Amid the noise and haste

Go placidly amid the noise and haste, and remember what peace there may be in silence.

Neil Ostafichuk

Some of you might remember the spoken word song in the early 70’s entitled “Go Placidly Amid the Noise and Haste” which had the refrain “You are a Child of the Universe…” Is it triggering anything? There are some folks that are understandably kind of fuzzy about those days but it is based on the poem Desiderata written by Max Erhmann, an Indiana lawyer, in 1927. Two quick points: the Grammy winning song version we are familiar with was spoken by Les Crane who was married to Tina Louise, who played “Ginger” on Gilligans Island. (I have now used up valuable storage space in your brain with more useless information). The second point is that if you get a chance, go back and read the poem; it is timeless and makes more sense to me now than it did as a kid.

It begins with: Go placidly amid the noise and haste, and remember what peace there may be in silence. This initial statement written some 90 years ago ties into current brain research which simply put, indicates silence is golden when it comes to brain health. We inherently should know this and probably didn’t need a scientist to tell us that too much noise, all the time, is not good for us. Ester Buchholz rightly observed, “Others inspire us, information feeds us, practice improves our performance, but we need quiet time to figure things out, to emerge with new discoveries, to unearth original answers.” Indeed.

The World Health Organization and European Commission’s Joint Research Centre has linked noise pollution to increased stress, heart disease, sleep loss, high blood pressure, decreased motivation, increased error making, and lower performance at work and school. Your cognitive functions most affected by noise are memory, problem solving, creativity, and reading focus. A study by the Duke University found if you can carve out some silence in your day, you just might benefit with the growth of new brain cells in your hippocampus – the part of your brain associated with memory.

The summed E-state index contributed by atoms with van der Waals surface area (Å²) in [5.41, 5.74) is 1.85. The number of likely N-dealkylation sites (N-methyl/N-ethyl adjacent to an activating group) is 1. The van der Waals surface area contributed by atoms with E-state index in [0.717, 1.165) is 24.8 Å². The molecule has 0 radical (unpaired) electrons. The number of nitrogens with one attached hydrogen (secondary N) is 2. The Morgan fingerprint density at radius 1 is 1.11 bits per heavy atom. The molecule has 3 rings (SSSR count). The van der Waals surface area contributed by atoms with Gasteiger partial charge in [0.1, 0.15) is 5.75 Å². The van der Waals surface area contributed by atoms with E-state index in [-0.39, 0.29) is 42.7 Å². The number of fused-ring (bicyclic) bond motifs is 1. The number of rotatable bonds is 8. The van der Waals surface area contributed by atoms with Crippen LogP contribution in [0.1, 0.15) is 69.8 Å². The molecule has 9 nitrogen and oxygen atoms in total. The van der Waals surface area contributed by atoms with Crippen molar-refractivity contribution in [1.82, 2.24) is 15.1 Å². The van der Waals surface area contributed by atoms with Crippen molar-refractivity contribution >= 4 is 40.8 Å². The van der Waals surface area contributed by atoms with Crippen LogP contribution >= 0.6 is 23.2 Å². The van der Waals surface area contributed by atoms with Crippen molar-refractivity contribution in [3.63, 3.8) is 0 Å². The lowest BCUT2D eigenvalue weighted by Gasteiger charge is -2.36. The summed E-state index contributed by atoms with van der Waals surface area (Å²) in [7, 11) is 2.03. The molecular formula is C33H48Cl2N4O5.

When you rest your grey matter or provide a release from careful attention, it gives your brain a chance to focus, and self-reflect. Instead of listening to what’s going on around you, you get to listen to what’s going on inside your head. When there is complete silence your brain’s cortex remains active and dynamic like your computer.  It works at sorting, recalling, organizing, evaluating, predicting, and imagining. Also, like your computer, too much “noise” – a dozen webpages open, 4 programs running, streaming your music – it starts to choke, hang-up or freeze; hey, just like us!

Personally, we try and destress each day after work by sitting down at a coffee shop, ruminate over the day then file it away so we can go home and start our evening activities with a fresh reset. You definitely notice a difference in the process if you happen to be sitting at a café table outside and get a procession of transport trucks and vacation traffic roaring down Main Street as compared to an occasional vehicle idling by. Don’t get me wrong – it’s great to be outside in our little town – but you certainly see where less noise provides a healthier calming experience.

So, todays lesson – if you can, be intentional about finding silence in your day. Find a peaceful place in your neighborhood and go for a walk. Take a drive up a forestry road or the lake where you can hear the wind in the trees or watch your bobber bounce on the ripples and, as Lead Belly used to sing about in the 1940’s, Relax Your Mind.

 

Creston Valley Advance

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